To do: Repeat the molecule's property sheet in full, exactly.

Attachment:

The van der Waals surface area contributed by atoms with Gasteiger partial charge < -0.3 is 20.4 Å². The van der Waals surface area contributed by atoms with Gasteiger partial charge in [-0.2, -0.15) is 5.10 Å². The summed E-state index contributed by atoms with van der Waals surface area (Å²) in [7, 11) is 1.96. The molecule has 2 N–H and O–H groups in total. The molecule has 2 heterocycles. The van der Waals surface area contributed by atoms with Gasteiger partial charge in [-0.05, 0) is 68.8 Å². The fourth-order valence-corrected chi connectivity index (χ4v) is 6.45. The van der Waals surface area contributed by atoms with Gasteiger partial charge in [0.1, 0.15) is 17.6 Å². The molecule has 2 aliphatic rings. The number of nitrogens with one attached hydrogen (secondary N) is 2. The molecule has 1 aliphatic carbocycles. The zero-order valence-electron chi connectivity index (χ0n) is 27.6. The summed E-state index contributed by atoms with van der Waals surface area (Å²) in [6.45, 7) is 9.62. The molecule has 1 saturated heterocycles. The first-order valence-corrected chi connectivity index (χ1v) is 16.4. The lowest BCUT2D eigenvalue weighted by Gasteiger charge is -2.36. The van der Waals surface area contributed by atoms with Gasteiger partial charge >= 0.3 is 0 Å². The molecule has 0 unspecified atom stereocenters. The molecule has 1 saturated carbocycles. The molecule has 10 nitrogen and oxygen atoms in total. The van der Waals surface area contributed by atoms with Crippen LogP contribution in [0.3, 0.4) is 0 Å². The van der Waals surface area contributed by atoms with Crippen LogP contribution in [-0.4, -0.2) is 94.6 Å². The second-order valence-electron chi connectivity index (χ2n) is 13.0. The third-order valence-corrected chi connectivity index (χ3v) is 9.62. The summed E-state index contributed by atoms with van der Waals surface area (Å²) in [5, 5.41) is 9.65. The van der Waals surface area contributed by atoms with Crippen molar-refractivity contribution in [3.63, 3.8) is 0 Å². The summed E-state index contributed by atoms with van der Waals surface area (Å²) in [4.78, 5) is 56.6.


The van der Waals surface area contributed by atoms with Gasteiger partial charge < -0.3 is 20.4 Å². The van der Waals surface area contributed by atoms with Gasteiger partial charge in [-0.2, -0.15) is 5.10 Å². The summed E-state index contributed by atoms with van der Waals surface area (Å²) in [7, 11) is 1.96. The molecule has 2 N–H and O–H groups in total. The molecule has 2 heterocycles. The van der Waals surface area contributed by atoms with Gasteiger partial charge in [-0.05, 0) is 68.8 Å². The fourth-order valence-corrected chi connectivity index (χ4v) is 6.45. The van der Waals surface area contributed by atoms with Gasteiger partial charge in [0.1, 0.15) is 17.6 Å². The molecule has 2 aliphatic rings. The number of nitrogens with one attached hydrogen (secondary N) is 2. The molecule has 1 aliphatic carbocycles. The zero-order valence-electron chi connectivity index (χ0n) is 27.6. The summed E-state index contributed by atoms with van der Waals surface area (Å²) in [6.45, 7) is 9.62. The molecule has 1 saturated heterocycles. The first-order valence-corrected chi connectivity index (χ1v) is 16.4. The lowest BCUT2D eigenvalue weighted by Gasteiger charge is -2.36. The van der Waals surface area contributed by atoms with Gasteiger partial charge >= 0.3 is 0 Å². The molecule has 0 unspecified atom stereocenters. The molecule has 1 saturated carbocycles. The molecule has 10 nitrogen and oxygen atoms in total. The van der Waals surface area contributed by atoms with Crippen LogP contribution in [0.3, 0.4) is 0 Å². The van der Waals surface area contributed by atoms with Crippen LogP contribution in [-0.4, -0.2) is 94.6 Å². The second-order valence-electron chi connectivity index (χ2n) is 13.0. The third-order valence-corrected chi connectivity index (χ3v) is 9.62. The summed E-state index contributed by atoms with van der Waals surface area (Å²) in [5, 5.41) is 9.65. The van der Waals surface area contributed by atoms with Crippen molar-refractivity contribution in [3.63, 3.8) is 0 Å². The summed E-state index contributed by atoms with van der Waals surface area (Å²) in [4.78, 5) is 56.6.